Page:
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Posts Tagged ‘nature’

Poppies

I’ve been enthralled by the volume of snow dumped on the US (and New England, in particular) this winter, and have posted several times on the subject.  But Wednesday, my inbox had an unexpected treat for spring, a photo taken by Yehoshua Halevi of poppies in the Ela Valley (taken 2007), near Beit Shemesh where I used to live.  I always loved spring in Oregon and New England, where first the snowdrops would appear (in February, yet), then the crocuses and daffodils, followed by the tulips and irises, and finally the lilacs would give one splashes of color and sometimes heady scents carried on the breezes.  But early spring in Israel has its own charm, with almond trees blossoming, cyclamen bursting forth from the rocky soil, and anemones and poppies dotting the fields and roadsides.  This lush photo of poppies is Israel at its greenest and most luxuriant; take it in while you can, because once the hot winds hit in late March and April, things begin to dry out again and the green is gone for the next seven or eight months.  (A word about the Ela Valley: The winery there puts out the most magnificent chardonnay I’ve ever tasted.  Most chardonnay doesn’t appeal to me because of its sharpness, but the Ela Valley chardonnay is smooth, fragrant, and mellow.  I highly recommend it.)

Thanks to Yehoshua for letting me post the photo here.  You may notice I have added his weekly photo blog to my blogroll; I encourage you to click on it periodically to see what gorgeous images of Israel, the holidays, and the people here he has on view.

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Winter at Darlington Hall

We haven’t had much of a winter in Israel (do we ever?), and for some reason, my thoughts have been turning to the real winter in the Northeast where most of my family and friends live.  I’ve been singing “Let It Snow” to the kids at bedtime, and hearing with mingled amusement and envy about friends whose kids are home for snow days (though that envy has dissipated by the fifth straight snow day).  There have been a couple of vaguely forecasted snow days for Efrat, but none have actually produced anything white.

While I have a few content-oriented posts percolating in my wee little brain, I am a bit mired down in transcribing and editing (my new stab at work).  So in lieu of a real post, I’ll share with you some photos of my parents’ home and environs taken by my father in the last few days.  Those of you in New England will roll your eyes in recognition, but for those of you on the West Coast, in Israel, or in the southern hemisphere, they may inspire a nostalgia for the winters of old (or never, as the case may be).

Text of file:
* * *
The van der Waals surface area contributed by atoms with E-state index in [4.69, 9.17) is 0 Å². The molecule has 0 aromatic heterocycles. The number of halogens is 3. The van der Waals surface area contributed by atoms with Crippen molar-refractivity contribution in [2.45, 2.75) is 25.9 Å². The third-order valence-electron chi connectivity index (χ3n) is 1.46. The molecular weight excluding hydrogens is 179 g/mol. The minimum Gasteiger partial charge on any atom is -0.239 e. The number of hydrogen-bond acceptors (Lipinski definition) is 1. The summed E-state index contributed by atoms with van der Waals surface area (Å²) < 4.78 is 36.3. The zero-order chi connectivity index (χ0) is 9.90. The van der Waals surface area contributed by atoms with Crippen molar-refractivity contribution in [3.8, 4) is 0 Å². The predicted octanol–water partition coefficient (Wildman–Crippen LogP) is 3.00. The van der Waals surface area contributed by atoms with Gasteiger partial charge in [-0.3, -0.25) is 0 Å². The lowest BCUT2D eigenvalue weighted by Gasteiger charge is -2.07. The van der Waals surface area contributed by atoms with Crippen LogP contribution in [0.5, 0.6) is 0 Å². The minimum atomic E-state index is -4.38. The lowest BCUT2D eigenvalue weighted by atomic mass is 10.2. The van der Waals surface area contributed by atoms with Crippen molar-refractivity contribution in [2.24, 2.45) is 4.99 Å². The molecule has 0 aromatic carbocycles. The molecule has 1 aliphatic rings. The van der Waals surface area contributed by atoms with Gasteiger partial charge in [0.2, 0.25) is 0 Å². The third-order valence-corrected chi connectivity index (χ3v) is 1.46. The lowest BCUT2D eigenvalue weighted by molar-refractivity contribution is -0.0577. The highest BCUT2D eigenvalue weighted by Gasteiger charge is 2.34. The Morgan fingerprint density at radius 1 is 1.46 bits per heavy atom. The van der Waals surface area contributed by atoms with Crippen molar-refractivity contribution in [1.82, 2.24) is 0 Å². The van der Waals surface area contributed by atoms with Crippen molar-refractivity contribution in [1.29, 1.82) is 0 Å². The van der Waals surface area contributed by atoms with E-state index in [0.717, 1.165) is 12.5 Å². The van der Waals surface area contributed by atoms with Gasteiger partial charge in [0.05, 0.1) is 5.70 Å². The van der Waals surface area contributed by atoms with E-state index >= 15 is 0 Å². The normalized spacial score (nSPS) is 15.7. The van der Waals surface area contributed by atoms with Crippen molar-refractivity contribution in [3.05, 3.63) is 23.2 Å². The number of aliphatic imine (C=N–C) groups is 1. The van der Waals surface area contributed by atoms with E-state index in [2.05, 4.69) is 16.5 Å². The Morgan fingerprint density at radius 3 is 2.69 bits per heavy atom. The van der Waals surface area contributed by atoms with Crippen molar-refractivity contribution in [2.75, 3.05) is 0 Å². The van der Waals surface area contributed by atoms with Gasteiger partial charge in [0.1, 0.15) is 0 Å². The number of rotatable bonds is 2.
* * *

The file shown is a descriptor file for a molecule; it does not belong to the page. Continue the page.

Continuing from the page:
Note: Those who are familiar with Kazuo Ishiguro’s The Remains of the Day will recognize the name of the country home where it’s set, Darlington Hall, which is also my pet name for my parents’ house on 10 acres in southern Vermont.

Road to Darlington Hall

Darlington Hall from the road

The farm "next door"

Seeing these images makes me wonder if it wouldn’t be worth a trip back to the US in the winter sometime so the kids can see real snow, experience a cup of cocoa by a fireplace, and sled down the hill with their cousins.  School, travel-adverse weather, and other things come in conflict with such a trip, but still, I wonder…

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“Open winter”

I’m in possession of my great-aunt’s copy of the Bible, published in 1868.  This King James translation, gently used and lovingly re-covered by my mother (a skilled bookmender), has color pictures throughout of the life of Jesus, a few tattered ribbons marking pages, one ball-point pen marking (arcing the verse from Micah which says, “He hath shewed thee, O man, what is good; and what doth the LORD require of thee, but to do justly, and to love mercy, and to walk humbly with thy God?”), and a very interesting clipping from an unknown Vermont newspaper (perhaps the Orleans Chronicle), of unknown date.  Here is how it reads:

“This an open winter?”

This office is in receipt of a letter from Dwight H. Squires of Ogdensburg, N. Y., formerly of Derby [Vt.], in which he enclosed a clipping from “The Advance News” of Ogdensburg, N. Y., which classed the weather in Vermont the past three months as an open winter as compared with that of 1862.

“This winter we think that we have been getting a lot of snow but after reading the following paragraph taken from Frank Leslie’s Illustrated Newspaper, published at New York on April 26, 1862, it appears that this could be called an ‘open’ winter:

‘SNOW—The snowfall during the past winter has been very heavy throughout Maine, New Hampshire, Vermont and Northern New York.  In Peacham, Vt. the people for a long time used their chamber windows for doors, and the orchards were so buried that the tops of the trees appeared like bushes, the uppermost twigs only, rising above the snow.  One drift in Troy was tunneled for a distance of over 50 rods [825 feet, or 251 meters], and loads of hay, wood, etc., passed through.  In Newport a large drift was excavated so as to make a room 60 feet by 40 feet [18 meters by 12 meters], and 18 feet [5.5 meters] high in the center.  In this room a festival was held, 180 ladies and gentlemen being present.  Two large tables were spread and the snow palace was illuminated by twelve hanging lamps.’”

When I wrote my mother to tell her about the clipping, she responded, “And if you have a newsclipping about a snowstorm from Aunt Reet, that couldn’t come close to matching the snowstorm in the 1880s when Grandma McDanolds wrote about it [in New Hampshire].  THAT was a snowstorm!!  Socked everyone in for a week or so, couldn’t even get to the barn to milk the cows for a couple of days, and when it finally stopped snowing, Grandma and Uncle Harry climbed up it to mark on the tree where the top of the snow was.  Later, when it had all melted (I think it took until May), it was 35 ft high.  Incredible.  Even this winter has been bad everywhere, but especially New England.  CT usually gets about 41″ of snow, this year so far they have something like 89″.  (Or maybe it’s 49 and 81, but whatever.)”

I stay in touch with my shul community from Newton, Mass., by following the shul’s chat list.  The big theme in the past few weeks has been snow: borrowing roof rakes to get the heavy snow off before the next blizzard comes and dumps another load on it, trying to keep the gutters from clogging with ice, and how and when to file insurance claims for ice-damage to gutters.  (The insurance companies say not to bother to file a claim now, since more snow is probably on the way, but to wait until the spring when all the damage is done, then file one claim.)  And with all the snow days, friends on Facebook are having to entertain homebound children with cabin fever, getting behind in their own work, and generally pining for a thaw.